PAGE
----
Welcome to FSU Pre-Law Advising!
If you are considering a career in law, applying to law schools, or preparing for the LSAT, this website has been designed to assist you. If you would like to meet with an advisor, please contact email@example.com for a referral. Include your major and classification (Freshmen, Sophomore, Alumni, etc.).
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How do pass/fail (S/U) classes on your transcript impact your law school admissions?
With many schools across the country moving to some or all classes being graded as pass/fail (S/U), the Law School Admissions Council (LSAC) is aware that Spring 2020 transcripts for law school applicants may look different than other letter-graded semesters. The statement below outlines LSAC's plans for noting this particular semester on applicant's admissions profiles.
Law School Admissions Counsel Statement on Pass Fail (S/U):
Law schools are fully aware of and understand that many undergraduate schools are going to some version of a pass/fail grading system for Spring 2020. In fact, many law schools are making the same decision for their current students. Law schools will be understanding of the situation and will not penalize any applicant for having Pass/Fail grades. LSAC will place a letter in the CAS report of every applicant enrolled during Spring 2020, to remind law schools going forward that the semester was one in which many schools changed their grading systems in light of the COVID-19 pandemic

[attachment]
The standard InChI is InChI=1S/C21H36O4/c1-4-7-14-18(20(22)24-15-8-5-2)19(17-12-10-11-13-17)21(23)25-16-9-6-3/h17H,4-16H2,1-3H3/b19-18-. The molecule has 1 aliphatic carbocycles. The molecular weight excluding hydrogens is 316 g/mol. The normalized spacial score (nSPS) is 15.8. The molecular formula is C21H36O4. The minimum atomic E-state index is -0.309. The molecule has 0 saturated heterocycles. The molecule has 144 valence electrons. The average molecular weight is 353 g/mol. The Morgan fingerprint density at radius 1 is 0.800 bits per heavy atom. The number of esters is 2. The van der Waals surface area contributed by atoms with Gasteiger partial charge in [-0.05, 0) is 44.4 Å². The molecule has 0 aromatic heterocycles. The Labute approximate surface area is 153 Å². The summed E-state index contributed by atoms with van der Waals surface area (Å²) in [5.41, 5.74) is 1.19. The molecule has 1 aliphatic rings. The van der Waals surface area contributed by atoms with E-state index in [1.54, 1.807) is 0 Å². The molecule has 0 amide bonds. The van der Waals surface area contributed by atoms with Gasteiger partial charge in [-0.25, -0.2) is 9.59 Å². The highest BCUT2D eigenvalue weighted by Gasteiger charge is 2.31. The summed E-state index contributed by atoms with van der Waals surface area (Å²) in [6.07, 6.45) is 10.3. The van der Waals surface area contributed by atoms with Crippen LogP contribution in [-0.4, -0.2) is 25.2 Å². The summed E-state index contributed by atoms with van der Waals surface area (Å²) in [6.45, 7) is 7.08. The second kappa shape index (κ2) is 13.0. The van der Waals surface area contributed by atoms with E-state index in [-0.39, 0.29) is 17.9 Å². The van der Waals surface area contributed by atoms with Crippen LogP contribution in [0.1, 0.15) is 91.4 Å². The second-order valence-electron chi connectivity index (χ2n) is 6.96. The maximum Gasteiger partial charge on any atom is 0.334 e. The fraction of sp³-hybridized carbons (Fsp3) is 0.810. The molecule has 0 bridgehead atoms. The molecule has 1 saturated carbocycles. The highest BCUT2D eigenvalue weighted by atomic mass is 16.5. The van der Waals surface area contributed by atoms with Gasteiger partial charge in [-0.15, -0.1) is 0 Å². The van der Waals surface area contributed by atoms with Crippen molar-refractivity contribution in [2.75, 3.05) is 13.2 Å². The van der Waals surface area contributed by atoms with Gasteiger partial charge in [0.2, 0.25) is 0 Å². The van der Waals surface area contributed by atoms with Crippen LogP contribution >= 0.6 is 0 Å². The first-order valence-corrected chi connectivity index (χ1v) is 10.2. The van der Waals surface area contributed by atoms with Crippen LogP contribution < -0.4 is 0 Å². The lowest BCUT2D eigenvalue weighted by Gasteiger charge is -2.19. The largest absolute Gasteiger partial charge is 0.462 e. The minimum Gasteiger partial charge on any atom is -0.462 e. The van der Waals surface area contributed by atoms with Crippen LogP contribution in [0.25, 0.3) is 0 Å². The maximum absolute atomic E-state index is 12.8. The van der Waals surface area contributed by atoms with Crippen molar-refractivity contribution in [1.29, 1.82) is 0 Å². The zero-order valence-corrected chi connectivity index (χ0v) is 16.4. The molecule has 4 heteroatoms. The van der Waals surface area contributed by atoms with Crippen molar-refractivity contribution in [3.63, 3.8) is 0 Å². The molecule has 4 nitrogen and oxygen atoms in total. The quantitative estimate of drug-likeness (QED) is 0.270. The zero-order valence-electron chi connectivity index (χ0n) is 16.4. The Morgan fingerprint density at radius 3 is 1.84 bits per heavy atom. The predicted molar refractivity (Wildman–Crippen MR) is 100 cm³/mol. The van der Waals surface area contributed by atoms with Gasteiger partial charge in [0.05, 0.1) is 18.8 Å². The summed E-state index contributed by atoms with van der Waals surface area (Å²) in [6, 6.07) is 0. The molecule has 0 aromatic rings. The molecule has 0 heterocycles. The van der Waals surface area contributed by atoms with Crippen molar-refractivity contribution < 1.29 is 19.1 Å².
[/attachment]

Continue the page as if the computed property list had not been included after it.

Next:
Review Updates and FAQs here: https://www.lsac.org/update-coronavirus-and-lsat
How do you decide if you should change a letter-graded course to pass/fail (S/U) this semester?
You might want to consider moving a letter-graded course to pass/fail (S/U) if you are passing the course (C- or higher) but the grade is not going to keep your GPA the same or improve it. If you are going to make below a C-, taking the pass/fail (S/U) option would allow you to receive a U and therefore NOT impact your GPA. However, please remember a D+,D, or D- will give you the credit towards graduation for the course, so you will need to decide if earning the credit is more important than how it will impact your GPA. We suggest the student calculate the grade they could reasonably earn by the end of the term and compute if it would help or hurt their GPA. Also, remember that law school applications include academic addendums where you can elaborate on your decision to choose pass/fail or stay with letter-graded courses during this unprecedented times.